THE NATIONAL MUSEUM of Ireland has been in the headlines for all the wrong reasons lately, and if you’re not quite sure why, here’s a run through.
In December 2016, a Workplace Wellbeing report by an Ulster Business School academic assessed employees and found shocking levels of bullying and a lack of follow-up to concerns raised by staff. Some of the findings were:
- 40% of staff felt that they were ‘often’, ‘always’ or ‘sometimes’ bullied at work
- Over 40% of employees at the institutions are deemed to be at risk of developing anxiety or depression
- Almost 70% of respondents feel employee morale is poor to very poor
- 7 in 10 employees want mental health support to help deal with stress and depression.
The report also found that 90% of people said they loved going to work, (which probably accounts for a love of their job, rather than their environment).
After the publication of the report, clinical psychotherapist Stephanie Regan was asked about her findings while employed by the Museum. It was understood that she had reported serious issues around bullying by senior staff members.
From 2008 until 2011, Regan was hired to implement an Employee Assistance Programme (EAP), to identify what was negatively affecting employees, which are commonly used by companies to promoting health and wellbeing in the workplace.
In 2010 she reported a trend of incidents of bullying and severe stress to management, and shortly afterwards was told that they were putting the role of EAP at the National Museum out to tender.
As well as concerns about bullying, there have been questions raised in the Dáil about alleged inappropriate sexual behaviour by members of staff.
It’s understood intimidation and misuse of senior positions formed part of the bullying.
In the intervening period between 2011 – when Regan reported her concerns over this trend of bullying incidents to the National Museum – and the publishing of the wellbeing report in 2016, although there have been some improvements, the core issues still remain (as shown by the report).
Last month, Sinn Féin TD Peadar Tóibín told the Dáil under privilege that a document outlining the actions of National Museum management was destroyed in a government department.
He added that “a protected disclosure was made to the National Museum but there is no record of a protected disclosure on the Department’s records or on the National Museum’s records”.
A protected disclosure is a provision in law that protects workers who report possible wrongdoings in their workplace.
Referring to previous claims raised about inappropriate sexual behaviour, Arts Minister Heather Humphreys replied:
“I am advised that my Department has not received any allegations of inappropriate sexual behaviour and I am not aware of any protected disclosures.
What I can say, however, is that an official in my Department received a telephone call approximately two years ago during the course of which the same issues were raised that had been previously written about to my predecessor regarding the report of 2012. I did not ignore the matter.
She then added “this is a [Human Resources] issue. I am not getting involved in Human Resources issues”.
A quick note about how the management of the Museum changed over this time:
- The director of the Museum Dr Patrick Wallace retired from his role in 2012 after 24 years in the role, telling the Irish Times that he was ‘forced out’ by pressure from the Department through various cuts in funding and recruitment.
- Seamus Lynam was acting director from 1 March 2012 and the 7 July 2013, according to the National Museum website, and in 2013 the current director Raghnall Ó Floinn took over.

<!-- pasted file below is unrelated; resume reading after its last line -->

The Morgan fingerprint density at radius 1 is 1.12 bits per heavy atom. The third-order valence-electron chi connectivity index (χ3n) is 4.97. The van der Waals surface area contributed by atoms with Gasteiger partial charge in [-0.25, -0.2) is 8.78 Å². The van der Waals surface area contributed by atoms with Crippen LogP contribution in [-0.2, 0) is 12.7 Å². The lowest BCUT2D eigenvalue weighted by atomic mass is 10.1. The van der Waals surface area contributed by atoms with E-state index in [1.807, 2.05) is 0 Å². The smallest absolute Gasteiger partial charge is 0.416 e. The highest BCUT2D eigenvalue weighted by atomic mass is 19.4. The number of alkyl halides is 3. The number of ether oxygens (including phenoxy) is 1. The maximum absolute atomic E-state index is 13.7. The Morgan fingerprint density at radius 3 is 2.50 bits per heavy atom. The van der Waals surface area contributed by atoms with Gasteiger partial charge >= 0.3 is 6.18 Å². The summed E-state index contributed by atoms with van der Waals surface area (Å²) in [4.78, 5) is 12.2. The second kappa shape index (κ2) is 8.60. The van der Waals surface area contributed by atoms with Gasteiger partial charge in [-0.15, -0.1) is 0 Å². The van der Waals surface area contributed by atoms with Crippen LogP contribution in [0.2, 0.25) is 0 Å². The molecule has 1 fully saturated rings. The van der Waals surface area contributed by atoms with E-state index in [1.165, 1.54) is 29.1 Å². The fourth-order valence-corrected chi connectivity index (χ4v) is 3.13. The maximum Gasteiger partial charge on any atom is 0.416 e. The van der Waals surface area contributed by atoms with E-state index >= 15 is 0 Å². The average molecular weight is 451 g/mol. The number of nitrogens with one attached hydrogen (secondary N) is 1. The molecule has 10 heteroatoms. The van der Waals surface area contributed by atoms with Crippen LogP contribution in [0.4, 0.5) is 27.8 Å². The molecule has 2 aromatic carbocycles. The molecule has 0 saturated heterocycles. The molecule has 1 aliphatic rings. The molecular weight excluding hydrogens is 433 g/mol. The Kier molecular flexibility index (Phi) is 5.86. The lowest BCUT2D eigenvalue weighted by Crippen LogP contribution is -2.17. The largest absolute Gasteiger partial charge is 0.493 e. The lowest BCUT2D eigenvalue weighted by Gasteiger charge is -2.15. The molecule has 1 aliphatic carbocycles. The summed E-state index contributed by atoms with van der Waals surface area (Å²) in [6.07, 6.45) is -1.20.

- Catherine Heaney, former press officer of the Labour Party and Director of DHR Communications, became the Chairperson in July 2016.
No answers (or questions) at committee
Both Heaney and Ó Floinn were before the Joint Committee on Arts, Heritage and Gaeltacht Affairs last week to discuss issues at the Museum.
They said from the outset that they had an “absolute obligation as an employer to maintain confidentiality and respect in terms of all our employees past and present”.
But even general questions on how the Museum is handling issues arising from these employee assessments were brought to a halt when Peadar Tóibín asked:
With regard to the allegations of inappropriate sexual behaviour, has it been the policy of the National Museum to leave those individuals in situ?
Labour Senator Aodhán Ó Riordáin said that he was “uncomfortable” with the questioning, which he called “inappropriate”.
These two individuals are trying to run a national institution, they have a lot on their plate.
Other committee members agreed with Ó Riordáin’s concerns, and the questioning on the ‘HR issue’ ended.
As the Minister has refused to get involved, the obligation remains on the Museum to decide what the best course of action is for their staff.
Clinical Psychotherapist Stephanie Regan has confirmed that she received an FOI from the Department of Arts Heritage and Gaeltacht Affairs which shows a member of the Museum writing to the Department about Regan.
The Museum’s acting director at the time, Seamus Lynam, wrote to the Department’s Assistant Secretary General Niall Ó Donnchú about Regan in July 2013.
Among the non-redacted parts of the seven-page letter, it says that her reports of bullying at the Museum were “totally unfounded”.
There are also a number of ongoing High Court cases concerning staff members and the National Museum, which Peadar Tóibín says, coupled with surveys and supports for staff, is costing the state between €1.5 and €1.8 million.
The National Museum of Ireland released a statement to TheJournal.ie saying they know nothing about how Tóibín reached that sum of money.
Correction: A previous version of this article said that Dr Patrick Wallace was Director of the National Museum for 12 months when he in fact held the role for 24 years. The article was updated at 11.35.